In 17S at 11, Luke Chang
Why do we tip restaurant servers, cab drivers, and coffee baristas? Why does our grocery shopping behavior change when we are hungry? This course will explore the social and affective motivations that influence how we make everyday decisions from the diverse perspectives of psychology, economics, and neurobiology. This course will provide an introduction to how social psychological constructs and feelings can be modeled using tools from decision theory (e.g., value & uncertainty) and how these processes might be instantiated in the brain. Topics to be covered include other-regarding preferences (e.g., trust, reciprocity, fairness, and altruism), affective motivations (e.g., risk, dread, regret, and guilt), and social considerations (e.g., reputation, conformity, and social-comparison).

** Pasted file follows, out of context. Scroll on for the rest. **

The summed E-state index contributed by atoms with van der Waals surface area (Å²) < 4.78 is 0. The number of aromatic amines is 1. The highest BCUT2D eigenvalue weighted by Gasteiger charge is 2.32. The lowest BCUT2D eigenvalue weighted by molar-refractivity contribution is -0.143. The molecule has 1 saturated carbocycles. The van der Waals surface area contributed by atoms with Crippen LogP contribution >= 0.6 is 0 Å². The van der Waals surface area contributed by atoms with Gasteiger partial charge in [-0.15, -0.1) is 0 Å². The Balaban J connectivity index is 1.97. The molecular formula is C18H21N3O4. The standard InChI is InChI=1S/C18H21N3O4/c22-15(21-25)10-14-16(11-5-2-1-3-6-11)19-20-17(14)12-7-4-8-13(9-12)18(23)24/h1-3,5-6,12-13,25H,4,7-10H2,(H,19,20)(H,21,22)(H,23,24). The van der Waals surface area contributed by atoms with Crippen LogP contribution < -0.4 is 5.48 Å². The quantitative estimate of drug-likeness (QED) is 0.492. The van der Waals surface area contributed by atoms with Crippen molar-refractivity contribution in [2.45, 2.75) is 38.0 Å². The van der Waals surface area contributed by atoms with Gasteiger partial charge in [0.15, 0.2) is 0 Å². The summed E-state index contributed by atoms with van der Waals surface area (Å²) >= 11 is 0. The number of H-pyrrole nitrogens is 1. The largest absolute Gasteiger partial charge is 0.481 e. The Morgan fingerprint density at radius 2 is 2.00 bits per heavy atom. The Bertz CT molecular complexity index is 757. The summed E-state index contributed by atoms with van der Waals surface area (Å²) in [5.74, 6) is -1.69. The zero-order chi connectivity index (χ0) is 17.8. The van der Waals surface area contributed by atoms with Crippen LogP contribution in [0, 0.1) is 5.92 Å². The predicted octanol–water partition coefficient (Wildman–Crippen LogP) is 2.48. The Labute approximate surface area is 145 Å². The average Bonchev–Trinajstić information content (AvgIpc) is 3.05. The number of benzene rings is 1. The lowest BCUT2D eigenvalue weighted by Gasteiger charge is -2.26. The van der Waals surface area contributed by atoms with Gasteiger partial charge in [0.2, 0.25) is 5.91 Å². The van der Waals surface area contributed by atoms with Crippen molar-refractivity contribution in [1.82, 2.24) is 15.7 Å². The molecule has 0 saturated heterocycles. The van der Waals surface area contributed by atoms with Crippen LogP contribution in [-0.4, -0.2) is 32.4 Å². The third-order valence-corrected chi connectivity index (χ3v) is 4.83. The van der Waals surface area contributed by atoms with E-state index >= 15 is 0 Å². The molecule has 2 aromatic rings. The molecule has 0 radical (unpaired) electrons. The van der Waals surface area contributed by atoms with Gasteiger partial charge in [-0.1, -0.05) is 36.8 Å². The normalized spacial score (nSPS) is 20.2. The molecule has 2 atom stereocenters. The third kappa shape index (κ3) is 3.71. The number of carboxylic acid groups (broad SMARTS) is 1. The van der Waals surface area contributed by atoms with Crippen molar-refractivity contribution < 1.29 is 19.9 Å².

Prerequisite: PSYC 23, PSYC 27, or PSYC 28.